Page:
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Last game hangs with Palmer

Carson Palmer

The twins are now about a year old and they are the best offseason regimen Carson Palmer has ever had.

"They're not talking yet but they're walking," he says from California. "One goes one way and the other one goes the other way. They're making me burn the calories, that's for sure."

The gang will all be here next week as the Bengals begin their offseason workouts and at age 30 and after a season he engineered more improbable endings than the Electoral College, Palmer remains very much the heart and soul of a franchise seeking back-to-back division titles.

If you don't think so, just ask Bengals president Mike Brown and head coach Marvin Lewis. There is no Donovan McNabb question in Cincinnati. The biggest question here is if they've got enough around Palmer.

"We've got some poise. We've been to the playoffs. We've done it before. We're more mature now," Palmer says. "The thing we have to do now is win the games we're supposed to win. Win the games where we're the better team. We can't lose to Oakland. I'm excited. I don't think it's a question of talent. It's being professional and having the right guys. Yeah, this may be the best mix of that. We've got a lot of good guys, but it's real early. We haven't even started workouts yet. We've got a long way to go."

Palmer counts the Wild Card loss to the Jets as one of those. Just like his only other playoff game. That loss against the Steelers ended for him after two snaps because of the knee injury, but the 24-14 loss to New York back on Jan. 9 that displayed his rare inaccuracy seems to gnaw at him even more.

"It still hurts. I'm still not over it. I think about it every day," Palmer says. "It had to be one of the most heartbreaking losses we've ever had. Just because of the expectations. The Jets just barely got in and we had won the division. You felt a little bit better about it when they went to San Diego and won. They were better than people thought. But it was still hard to watch. It was a just a weird last two games (against the Jets). We went up there and played them in that cold weather and came back and played them six days later. It was just weird."

Palmer says he wakes up and he thinks about '09. He has to, he says, because '10 hasn't started yet.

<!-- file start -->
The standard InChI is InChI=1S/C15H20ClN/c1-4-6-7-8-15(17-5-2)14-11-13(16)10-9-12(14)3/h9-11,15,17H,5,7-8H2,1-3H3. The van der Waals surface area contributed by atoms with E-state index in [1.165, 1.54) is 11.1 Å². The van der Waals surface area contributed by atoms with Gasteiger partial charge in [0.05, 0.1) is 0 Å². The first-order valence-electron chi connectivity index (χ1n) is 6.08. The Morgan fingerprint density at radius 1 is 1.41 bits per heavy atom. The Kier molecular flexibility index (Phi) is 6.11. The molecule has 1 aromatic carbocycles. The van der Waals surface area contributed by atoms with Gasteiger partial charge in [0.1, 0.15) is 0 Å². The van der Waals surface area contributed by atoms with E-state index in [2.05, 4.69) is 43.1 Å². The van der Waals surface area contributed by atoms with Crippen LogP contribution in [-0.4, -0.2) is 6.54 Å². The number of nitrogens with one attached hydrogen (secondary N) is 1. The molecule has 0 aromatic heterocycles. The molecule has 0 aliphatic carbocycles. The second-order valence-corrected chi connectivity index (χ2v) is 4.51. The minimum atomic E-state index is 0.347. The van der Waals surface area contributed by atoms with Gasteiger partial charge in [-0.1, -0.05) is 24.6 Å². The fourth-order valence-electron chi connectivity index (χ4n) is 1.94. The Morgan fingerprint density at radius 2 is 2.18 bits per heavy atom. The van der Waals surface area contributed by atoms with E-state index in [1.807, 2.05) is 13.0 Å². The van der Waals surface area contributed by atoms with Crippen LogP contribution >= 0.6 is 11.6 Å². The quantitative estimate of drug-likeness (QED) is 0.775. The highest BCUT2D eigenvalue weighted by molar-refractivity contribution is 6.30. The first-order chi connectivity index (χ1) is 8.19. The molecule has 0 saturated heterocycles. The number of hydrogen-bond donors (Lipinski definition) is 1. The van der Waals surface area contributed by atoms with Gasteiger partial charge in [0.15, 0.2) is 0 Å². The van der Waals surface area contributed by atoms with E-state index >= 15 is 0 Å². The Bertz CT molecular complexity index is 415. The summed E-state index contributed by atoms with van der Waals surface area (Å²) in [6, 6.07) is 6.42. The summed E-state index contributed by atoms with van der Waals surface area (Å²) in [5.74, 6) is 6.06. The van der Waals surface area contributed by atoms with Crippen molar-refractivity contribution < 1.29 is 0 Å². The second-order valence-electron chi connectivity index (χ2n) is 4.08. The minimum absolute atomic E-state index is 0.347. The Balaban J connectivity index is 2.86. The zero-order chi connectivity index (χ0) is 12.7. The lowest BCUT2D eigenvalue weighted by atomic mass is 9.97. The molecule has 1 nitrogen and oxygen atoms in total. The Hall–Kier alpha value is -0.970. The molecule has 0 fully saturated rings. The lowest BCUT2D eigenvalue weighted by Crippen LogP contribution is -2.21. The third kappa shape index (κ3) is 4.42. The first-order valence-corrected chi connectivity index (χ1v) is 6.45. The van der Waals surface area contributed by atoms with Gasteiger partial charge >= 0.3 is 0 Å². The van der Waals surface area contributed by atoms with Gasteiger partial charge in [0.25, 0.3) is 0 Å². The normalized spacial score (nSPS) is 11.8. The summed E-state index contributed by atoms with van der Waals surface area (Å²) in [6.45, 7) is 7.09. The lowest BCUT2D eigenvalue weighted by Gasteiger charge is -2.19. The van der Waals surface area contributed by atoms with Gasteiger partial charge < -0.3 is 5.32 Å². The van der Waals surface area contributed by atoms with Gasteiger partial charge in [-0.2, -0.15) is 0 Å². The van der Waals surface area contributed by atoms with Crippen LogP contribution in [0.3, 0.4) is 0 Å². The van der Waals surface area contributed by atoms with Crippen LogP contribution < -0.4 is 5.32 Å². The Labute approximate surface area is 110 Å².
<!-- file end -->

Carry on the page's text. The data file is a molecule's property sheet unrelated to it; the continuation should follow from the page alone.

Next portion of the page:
"You think about the big games you could have won, like in San Diego," he says. "You think about everything really. The times we came together as a team, the OTAs, road trips. You think about it all."

There is a lot to think about. Palmer led his team to its first division sweep with an almost Ripley's Believe It or Not seven last-drive scores that either won the game or tied it. But everyone remembers the high passes in the playoff game.

Earlier this week at the NFL meetings, ESPN's Ron Jaworski speculated that Palmer got a tired arm late in the year at the end of a season he came back from an elbow injury that virtually wiped out all of 2008.

"He's still got the mechanics and all that," Jaworski said. "He just didn't look the same and I'm hoping he gets back to where he was."

Palmer disputes it and says, "I was rested and healed up and ready to go for the last four weeks of the playoffs." The one thing he does say is that he cut back on his training before coming to Cincinnati. Last year he felt like he had peaked in May and June.

"That was because I was coming back from the elbow injury and I was throwing every day and rehabbing like crazy in January and February. It was just off of what happened in '08," Palmer says. "Now I've pulled it back a little bit so I can peak later in the year."

The surgery on his non-throwing thumb for torn ligaments should help that out. He's still throwing, but he's also rehabbing the thumb five days a week and he calls it 70 percent. He says with a couple of months to go before the Bengals get on the field, he should be able to take the first snap of OTAs in May.  

But he doesn't deny that the passing game also needs rehab. While he thinks the signing of wide receiver Antonio Bryant gives offense some toughness and some vertical game, he's also eying the middle of the field where wide receiver T.J.  Houshmandzadeh used to be so much help to him. He says that's where the club needs young Chase Coffman to emerge at tight end with no presence like Houshmandzadeh available on third down and in the red zone even though Coffman has yet to play in an NFL game.